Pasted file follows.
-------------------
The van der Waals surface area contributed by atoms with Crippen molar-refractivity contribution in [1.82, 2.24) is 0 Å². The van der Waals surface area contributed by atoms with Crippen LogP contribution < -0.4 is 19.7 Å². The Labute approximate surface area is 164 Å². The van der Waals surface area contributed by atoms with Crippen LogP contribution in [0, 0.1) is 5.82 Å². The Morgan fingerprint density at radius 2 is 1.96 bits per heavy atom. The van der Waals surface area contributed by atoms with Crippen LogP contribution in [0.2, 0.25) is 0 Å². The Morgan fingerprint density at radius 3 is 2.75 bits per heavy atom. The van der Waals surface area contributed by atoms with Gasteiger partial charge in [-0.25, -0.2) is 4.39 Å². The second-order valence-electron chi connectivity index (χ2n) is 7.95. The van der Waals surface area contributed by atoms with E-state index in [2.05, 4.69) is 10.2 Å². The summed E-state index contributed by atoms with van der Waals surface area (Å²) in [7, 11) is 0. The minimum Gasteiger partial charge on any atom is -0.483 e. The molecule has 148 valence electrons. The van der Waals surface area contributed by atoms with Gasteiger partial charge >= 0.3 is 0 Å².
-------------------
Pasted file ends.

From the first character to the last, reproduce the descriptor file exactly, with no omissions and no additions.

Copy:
The van der Waals surface area contributed by atoms with Crippen molar-refractivity contribution in [1.82, 2.24) is 0 Å². The van der Waals surface area contributed by atoms with Crippen LogP contribution < -0.4 is 19.7 Å². The Labute approximate surface area is 164 Å². The van der Waals surface area contributed by atoms with Crippen LogP contribution in [0, 0.1) is 5.82 Å². The Morgan fingerprint density at radius 2 is 1.96 bits per heavy atom. The van der Waals surface area contributed by atoms with Crippen LogP contribution in [0.2, 0.25) is 0 Å². The Morgan fingerprint density at radius 3 is 2.75 bits per heavy atom. The van der Waals surface area contributed by atoms with Gasteiger partial charge in [-0.25, -0.2) is 4.39 Å². The second-order valence-electron chi connectivity index (χ2n) is 7.95. The van der Waals surface area contributed by atoms with E-state index in [2.05, 4.69) is 10.2 Å². The summed E-state index contributed by atoms with van der Waals surface area (Å²) in [7, 11) is 0. The minimum Gasteiger partial charge on any atom is -0.483 e. The molecule has 148 valence electrons. The van der Waals surface area contributed by atoms with Gasteiger partial charge >= 0.3 is 0 Å².